Strength and Wealth

If you’ve been teaching the Bible, reading the Bible or just curious about the Bible you know the inevitable question:  What’s God’s deal with money?

First some context: In some ancient Near Eastern languages the words for ‘strength’ and ‘wealth’ are interchangeable. In Deuteronomy 6:5, the so-called shema, Moses tells the Israelites to love the Lord their God with all their hearts and with all their souls and with all their strength. The problem with this verse is that it literally says to love God with ‘all your exceedingly.’ Obviously, ‘all your exceedingly’ doesn’t make sense and so translators had to figure out how to put that into sensible English.

Not a New Problem

The funny thing is that ancient translators experienced the same problem. The translators of the Septuagint, the Greek translation of the Old Testament made before the time of Christ, used the words power or might. This is where we get the translation ‘all your strength.’ The targums, Aramaic translations of the Old Testament, use the word mammon. This is the very word Jesus uses when he says, “You cannot serve both God and mammon,” i.e., money.

Beyond Money and Guilt
The point is that in Deuteronomy we are being told to love God with everything we’ve got, including our money. It’s not about tithing. It’s about loving God with all you’ve got, not just the first ten percent. It’s also not a guilt trip. Moses wasn’t some greasy con-man who just wanted people’s money. Moses was telling us that God wants us to love him with every financial decision we make: paying rent, eating out, buying groceries, investing in your 401(k)… everything. God’s desire is that we revel in his blessing while eagerly desiring to pay that blessing forward.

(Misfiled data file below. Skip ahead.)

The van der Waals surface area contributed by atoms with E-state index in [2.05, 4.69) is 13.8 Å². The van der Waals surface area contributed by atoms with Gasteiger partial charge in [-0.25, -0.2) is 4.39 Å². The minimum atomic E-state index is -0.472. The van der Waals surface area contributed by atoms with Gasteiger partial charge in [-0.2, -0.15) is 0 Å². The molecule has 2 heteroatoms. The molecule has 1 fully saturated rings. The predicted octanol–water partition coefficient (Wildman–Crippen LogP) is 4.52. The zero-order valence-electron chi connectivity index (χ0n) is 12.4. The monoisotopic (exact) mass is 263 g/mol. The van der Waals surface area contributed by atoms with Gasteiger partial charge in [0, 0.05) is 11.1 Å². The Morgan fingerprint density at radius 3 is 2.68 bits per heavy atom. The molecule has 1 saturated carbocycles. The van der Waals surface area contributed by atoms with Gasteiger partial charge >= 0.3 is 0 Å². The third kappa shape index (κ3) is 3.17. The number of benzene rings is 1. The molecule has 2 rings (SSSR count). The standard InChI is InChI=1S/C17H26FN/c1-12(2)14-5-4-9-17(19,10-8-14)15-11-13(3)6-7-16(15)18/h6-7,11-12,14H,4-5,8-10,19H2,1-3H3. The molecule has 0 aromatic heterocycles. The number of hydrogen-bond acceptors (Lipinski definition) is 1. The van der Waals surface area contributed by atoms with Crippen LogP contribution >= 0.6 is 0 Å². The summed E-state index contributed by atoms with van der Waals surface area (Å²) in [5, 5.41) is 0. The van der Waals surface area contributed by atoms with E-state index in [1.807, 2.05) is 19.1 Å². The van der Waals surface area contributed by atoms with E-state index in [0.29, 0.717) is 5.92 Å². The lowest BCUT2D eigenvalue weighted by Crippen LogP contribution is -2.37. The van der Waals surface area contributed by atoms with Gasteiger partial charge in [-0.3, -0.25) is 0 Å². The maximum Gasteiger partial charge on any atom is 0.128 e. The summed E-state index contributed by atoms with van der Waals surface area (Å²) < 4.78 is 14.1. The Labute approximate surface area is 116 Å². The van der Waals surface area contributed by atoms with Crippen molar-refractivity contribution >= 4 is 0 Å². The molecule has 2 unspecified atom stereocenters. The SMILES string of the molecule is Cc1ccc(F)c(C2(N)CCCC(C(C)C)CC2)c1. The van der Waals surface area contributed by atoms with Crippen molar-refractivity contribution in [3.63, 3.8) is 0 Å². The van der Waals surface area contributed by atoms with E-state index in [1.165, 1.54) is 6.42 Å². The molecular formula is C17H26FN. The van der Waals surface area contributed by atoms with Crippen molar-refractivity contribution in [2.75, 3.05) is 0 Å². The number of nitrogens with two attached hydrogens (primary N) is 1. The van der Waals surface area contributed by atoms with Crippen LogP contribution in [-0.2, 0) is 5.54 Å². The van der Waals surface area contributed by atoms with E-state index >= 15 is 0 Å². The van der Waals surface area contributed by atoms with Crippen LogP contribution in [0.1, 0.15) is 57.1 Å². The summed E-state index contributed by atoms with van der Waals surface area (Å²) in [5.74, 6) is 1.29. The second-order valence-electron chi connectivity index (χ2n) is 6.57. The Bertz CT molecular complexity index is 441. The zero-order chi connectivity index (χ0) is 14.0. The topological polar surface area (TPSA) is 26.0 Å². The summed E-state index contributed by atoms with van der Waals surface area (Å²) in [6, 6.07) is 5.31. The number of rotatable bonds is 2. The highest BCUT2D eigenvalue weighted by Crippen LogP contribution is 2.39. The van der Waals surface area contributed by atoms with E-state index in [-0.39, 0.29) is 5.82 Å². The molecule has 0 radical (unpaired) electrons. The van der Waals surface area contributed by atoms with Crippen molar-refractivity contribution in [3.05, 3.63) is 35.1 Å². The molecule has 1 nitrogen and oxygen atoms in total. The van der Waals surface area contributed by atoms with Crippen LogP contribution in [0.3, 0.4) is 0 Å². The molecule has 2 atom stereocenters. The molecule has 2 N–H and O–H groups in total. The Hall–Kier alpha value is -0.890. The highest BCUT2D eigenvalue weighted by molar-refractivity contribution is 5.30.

November 30, 2015

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Finding Favor

 

When we tell our kids the story of Noah and the ark, we tell it in its simplest form, a high-level overview of someone who obeyed and trusted God. But if we will look closer at this Old Testament story, we find answers to some of our big questions about what it means to walk with God.

God Has Second Thoughts 

As we edge into chapter 6 of Genesis, we find that things are starting to get really bad for humanity. We see that the wickedness on earth is so extreme that every intention of the thoughts of people is only evil all the time. That’s quite the indictment. We read that God, grieved in his heart, regrets having created people. As a result, he decides to take action saying he will “blot out man” from the face of the earth (verse 7).

One Guy. Really?

Then we find a fascinating statement: “But Noah found favor in the eyes of Yahweh” (Genesis 6:8). In the midst of things being all evil all the time, one man finds favor in God’s eyes. Why? Was he super righteous? Really good looking? A master at giving great sacrifices? In chapter 7 we are told, “Noah was a righteous man, blameless in his generation. Noah walked with God” (verse 9).